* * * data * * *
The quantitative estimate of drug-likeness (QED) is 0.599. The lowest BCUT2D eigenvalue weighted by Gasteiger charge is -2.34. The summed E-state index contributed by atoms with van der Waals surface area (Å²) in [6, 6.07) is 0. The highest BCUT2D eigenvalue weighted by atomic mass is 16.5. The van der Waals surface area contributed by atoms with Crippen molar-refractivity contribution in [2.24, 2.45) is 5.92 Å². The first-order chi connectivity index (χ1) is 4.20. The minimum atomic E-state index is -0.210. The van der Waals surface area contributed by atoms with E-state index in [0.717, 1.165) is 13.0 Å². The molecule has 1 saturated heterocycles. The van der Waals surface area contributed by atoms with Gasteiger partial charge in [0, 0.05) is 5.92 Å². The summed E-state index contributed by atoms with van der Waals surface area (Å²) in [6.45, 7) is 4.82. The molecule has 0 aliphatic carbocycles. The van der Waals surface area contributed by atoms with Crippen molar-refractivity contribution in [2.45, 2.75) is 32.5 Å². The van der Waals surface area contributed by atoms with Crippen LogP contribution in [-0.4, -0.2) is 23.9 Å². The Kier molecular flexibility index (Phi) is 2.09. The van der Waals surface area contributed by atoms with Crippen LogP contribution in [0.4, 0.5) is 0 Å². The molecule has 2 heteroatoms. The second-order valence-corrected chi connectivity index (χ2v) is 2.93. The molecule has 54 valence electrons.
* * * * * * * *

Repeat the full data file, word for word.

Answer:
The quantitative estimate of drug-likeness (QED) is 0.599. The lowest BCUT2D eigenvalue weighted by Gasteiger charge is -2.34. The summed E-state index contributed by atoms with van der Waals surface area (Å²) in [6, 6.07) is 0. The highest BCUT2D eigenvalue weighted by atomic mass is 16.5. The van der Waals surface area contributed by atoms with Crippen molar-refractivity contribution in [2.24, 2.45) is 5.92 Å². The first-order chi connectivity index (χ1) is 4.20. The minimum atomic E-state index is -0.210. The van der Waals surface area contributed by atoms with E-state index in [0.717, 1.165) is 13.0 Å². The molecule has 1 saturated heterocycles. The van der Waals surface area contributed by atoms with Gasteiger partial charge in [0, 0.05) is 5.92 Å². The summed E-state index contributed by atoms with van der Waals surface area (Å²) in [6.45, 7) is 4.82. The molecule has 0 aliphatic carbocycles. The van der Waals surface area contributed by atoms with Crippen molar-refractivity contribution in [2.45, 2.75) is 32.5 Å². The van der Waals surface area contributed by atoms with Crippen LogP contribution in [-0.4, -0.2) is 23.9 Å². The Kier molecular flexibility index (Phi) is 2.09. The van der Waals surface area contributed by atoms with Crippen LogP contribution in [0.4, 0.5) is 0 Å². The molecule has 2 heteroatoms. The second-order valence-corrected chi connectivity index (χ2v) is 2.93. The molecule has 54 valence electrons.